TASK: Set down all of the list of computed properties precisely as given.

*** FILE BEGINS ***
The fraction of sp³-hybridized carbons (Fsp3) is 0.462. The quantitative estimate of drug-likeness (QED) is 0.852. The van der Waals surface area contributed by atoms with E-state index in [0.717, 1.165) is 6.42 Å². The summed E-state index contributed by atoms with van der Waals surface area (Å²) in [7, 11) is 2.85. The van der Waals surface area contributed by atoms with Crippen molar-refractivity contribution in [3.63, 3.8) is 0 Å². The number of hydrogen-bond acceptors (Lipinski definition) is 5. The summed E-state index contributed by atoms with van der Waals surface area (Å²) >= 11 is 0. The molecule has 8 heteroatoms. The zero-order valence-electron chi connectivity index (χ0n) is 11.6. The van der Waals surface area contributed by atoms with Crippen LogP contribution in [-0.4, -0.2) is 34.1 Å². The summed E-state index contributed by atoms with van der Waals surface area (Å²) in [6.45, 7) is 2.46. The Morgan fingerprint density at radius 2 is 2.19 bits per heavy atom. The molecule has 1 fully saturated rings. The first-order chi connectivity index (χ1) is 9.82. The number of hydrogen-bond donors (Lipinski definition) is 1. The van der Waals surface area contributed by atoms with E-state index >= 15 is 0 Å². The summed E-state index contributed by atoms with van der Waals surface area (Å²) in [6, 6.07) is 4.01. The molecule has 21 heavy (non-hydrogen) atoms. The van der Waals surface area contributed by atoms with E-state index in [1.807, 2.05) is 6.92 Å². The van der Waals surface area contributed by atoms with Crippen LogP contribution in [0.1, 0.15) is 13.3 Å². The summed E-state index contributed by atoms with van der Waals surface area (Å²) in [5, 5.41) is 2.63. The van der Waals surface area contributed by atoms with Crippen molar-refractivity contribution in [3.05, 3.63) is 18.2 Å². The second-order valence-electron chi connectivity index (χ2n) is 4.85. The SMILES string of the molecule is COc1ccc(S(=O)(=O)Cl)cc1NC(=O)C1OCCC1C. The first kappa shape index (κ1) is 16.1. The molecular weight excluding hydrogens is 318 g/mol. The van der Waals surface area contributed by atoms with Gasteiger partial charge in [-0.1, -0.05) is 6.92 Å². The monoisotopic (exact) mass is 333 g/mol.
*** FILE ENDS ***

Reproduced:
The fraction of sp³-hybridized carbons (Fsp3) is 0.462. The quantitative estimate of drug-likeness (QED) is 0.852. The van der Waals surface area contributed by atoms with E-state index in [0.717, 1.165) is 6.42 Å². The summed E-state index contributed by atoms with van der Waals surface area (Å²) in [7, 11) is 2.85. The van der Waals surface area contributed by atoms with Crippen molar-refractivity contribution in [3.63, 3.8) is 0 Å². The number of hydrogen-bond acceptors (Lipinski definition) is 5. The summed E-state index contributed by atoms with van der Waals surface area (Å²) >= 11 is 0. The molecule has 8 heteroatoms. The zero-order valence-electron chi connectivity index (χ0n) is 11.6. The van der Waals surface area contributed by atoms with Crippen LogP contribution in [-0.4, -0.2) is 34.1 Å². The summed E-state index contributed by atoms with van der Waals surface area (Å²) in [6.45, 7) is 2.46. The Morgan fingerprint density at radius 2 is 2.19 bits per heavy atom. The molecule has 1 fully saturated rings. The first-order chi connectivity index (χ1) is 9.82. The number of hydrogen-bond donors (Lipinski definition) is 1. The van der Waals surface area contributed by atoms with E-state index >= 15 is 0 Å². The summed E-state index contributed by atoms with van der Waals surface area (Å²) in [6, 6.07) is 4.01. The molecule has 21 heavy (non-hydrogen) atoms. The van der Waals surface area contributed by atoms with E-state index in [1.807, 2.05) is 6.92 Å². The van der Waals surface area contributed by atoms with Crippen LogP contribution in [0.1, 0.15) is 13.3 Å². The summed E-state index contributed by atoms with van der Waals surface area (Å²) in [5, 5.41) is 2.63. The van der Waals surface area contributed by atoms with Crippen molar-refractivity contribution in [3.05, 3.63) is 18.2 Å². The second-order valence-electron chi connectivity index (χ2n) is 4.85. The SMILES string of the molecule is COc1ccc(S(=O)(=O)Cl)cc1NC(=O)C1OCCC1C. The first kappa shape index (κ1) is 16.1. The molecular weight excluding hydrogens is 318 g/mol. The van der Waals surface area contributed by atoms with Gasteiger partial charge in [-0.1, -0.05) is 6.92 Å². The monoisotopic (exact) mass is 333 g/mol.